Fe Ciega has been dear to Adam’s heart for years, so he leapt at the opportunity to purchase the property at the beginning of 2021. He’d been producing Fe Ciega Pinot Noir since 2003, when his fellow winemaker friend, Rick Longoria (of Longoria Wines), offered Adam some of the fruit. Rick had planted the vineyard back in 1998, initially calling it Blind Faith (from rock music came). But because the name was already copyrighted, Rick chose the Spanish translation: Fe Ciega.
Fe Ciega provides a wild and distinct personality; it’s so well situated for growing profound Pinot Noir. Located out on the western end of Sta. Rita Hills, it’s just west and across that Santa Ynez River from the seminal vineyard of the appellation, Sanford & Benedict. The vines are planted on a south-sloped mesa that elevates the vineyard just above and next to the western bends of the Santa Ynez River. That riverbed ferries cool Pacific breezes and fog over the area, buffering the southerly exposure and latitude of the vineyard. The soils are a clay loam called the Tierra series, which lays over a fractured shale and sandstone base.
Coupled with the mild climate, those soils lend a savory complexity to Pinot Noir—though it’s packed with fruit, it’s too deeply earthy to call the wine a “fruity” Pinot. There’s an appealing sense of spice, musk, and iron—some sauvage, if you will—balanced with silky fruit, framboise, and flowers. The abundance of character comes in tandem with an abundance of caution toward not picking the grapes too ripe, or extracting them too intensely. Adam learned early on that Fe Ciega can be a beast of Pinot. Done right though, there’s a fine balance of power and elegance.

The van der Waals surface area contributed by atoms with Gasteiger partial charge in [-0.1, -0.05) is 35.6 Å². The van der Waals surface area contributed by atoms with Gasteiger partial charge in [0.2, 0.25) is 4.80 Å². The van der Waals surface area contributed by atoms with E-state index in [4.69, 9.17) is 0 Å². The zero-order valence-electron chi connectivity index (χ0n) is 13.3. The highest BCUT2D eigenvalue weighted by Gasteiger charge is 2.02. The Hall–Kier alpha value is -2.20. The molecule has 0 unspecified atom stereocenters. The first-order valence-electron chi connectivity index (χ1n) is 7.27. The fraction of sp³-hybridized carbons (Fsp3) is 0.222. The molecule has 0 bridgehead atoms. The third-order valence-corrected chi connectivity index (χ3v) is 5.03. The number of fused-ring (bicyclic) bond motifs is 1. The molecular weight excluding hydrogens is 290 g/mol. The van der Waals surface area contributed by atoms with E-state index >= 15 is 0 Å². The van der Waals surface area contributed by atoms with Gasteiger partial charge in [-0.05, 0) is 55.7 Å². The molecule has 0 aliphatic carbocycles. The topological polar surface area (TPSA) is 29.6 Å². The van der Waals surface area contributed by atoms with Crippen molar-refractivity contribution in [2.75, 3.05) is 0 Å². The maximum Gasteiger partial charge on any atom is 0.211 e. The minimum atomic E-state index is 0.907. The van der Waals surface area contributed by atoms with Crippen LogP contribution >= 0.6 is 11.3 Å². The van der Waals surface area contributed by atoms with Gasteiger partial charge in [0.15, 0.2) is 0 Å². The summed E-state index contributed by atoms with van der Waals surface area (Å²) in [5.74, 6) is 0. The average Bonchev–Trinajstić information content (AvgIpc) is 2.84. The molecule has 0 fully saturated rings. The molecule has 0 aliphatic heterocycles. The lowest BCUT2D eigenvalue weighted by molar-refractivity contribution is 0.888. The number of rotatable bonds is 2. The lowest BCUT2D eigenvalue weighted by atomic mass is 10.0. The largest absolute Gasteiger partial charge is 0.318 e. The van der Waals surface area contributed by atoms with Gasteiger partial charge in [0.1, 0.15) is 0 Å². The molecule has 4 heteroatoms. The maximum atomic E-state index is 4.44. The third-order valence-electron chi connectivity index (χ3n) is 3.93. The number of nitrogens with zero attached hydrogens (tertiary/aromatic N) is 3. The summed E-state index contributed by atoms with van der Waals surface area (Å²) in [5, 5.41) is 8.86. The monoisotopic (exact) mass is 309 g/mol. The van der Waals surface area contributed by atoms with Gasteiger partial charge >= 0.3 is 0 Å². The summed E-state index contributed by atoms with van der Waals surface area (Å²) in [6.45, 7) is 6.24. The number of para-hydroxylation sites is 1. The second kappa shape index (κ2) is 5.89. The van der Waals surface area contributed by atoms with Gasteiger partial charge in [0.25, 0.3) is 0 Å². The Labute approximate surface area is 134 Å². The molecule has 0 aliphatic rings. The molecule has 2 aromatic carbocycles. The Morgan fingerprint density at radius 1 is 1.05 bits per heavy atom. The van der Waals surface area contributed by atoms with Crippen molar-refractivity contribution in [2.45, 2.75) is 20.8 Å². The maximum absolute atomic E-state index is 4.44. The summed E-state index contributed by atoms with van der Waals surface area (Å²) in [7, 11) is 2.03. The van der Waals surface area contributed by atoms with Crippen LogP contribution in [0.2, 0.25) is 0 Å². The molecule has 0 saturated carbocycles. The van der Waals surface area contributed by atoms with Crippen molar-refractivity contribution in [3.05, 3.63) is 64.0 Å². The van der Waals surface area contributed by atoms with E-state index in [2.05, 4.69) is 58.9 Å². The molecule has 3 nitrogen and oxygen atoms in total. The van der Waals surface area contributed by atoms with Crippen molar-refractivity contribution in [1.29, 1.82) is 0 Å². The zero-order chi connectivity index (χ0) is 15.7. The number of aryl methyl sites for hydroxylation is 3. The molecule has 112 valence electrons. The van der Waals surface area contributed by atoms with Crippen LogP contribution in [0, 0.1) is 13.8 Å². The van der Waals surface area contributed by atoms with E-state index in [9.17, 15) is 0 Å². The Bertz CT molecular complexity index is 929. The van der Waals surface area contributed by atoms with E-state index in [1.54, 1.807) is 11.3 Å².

Currently there are eight acres of Pinot Noir, comprised of four different clones. There are the heritage clones, Pommard and Mt. Eden, along with two Dijon selections, 115 and 667. In 2022, we’re planting some small blocks of Chardonnay and Syrah, and there’s a tiny section down by the river bottom where we’re trialing some Paseante Noir, the UC Davis varietal bred for Pierce’s Disease resistance. We’ve converted the vineyard to strictly organic farming, and are building the soil to enhance the vineyard’s resilience to drought. It’s all painfully expensive work, but Adam is excited as can be about everything the future holds for Fe Ciega.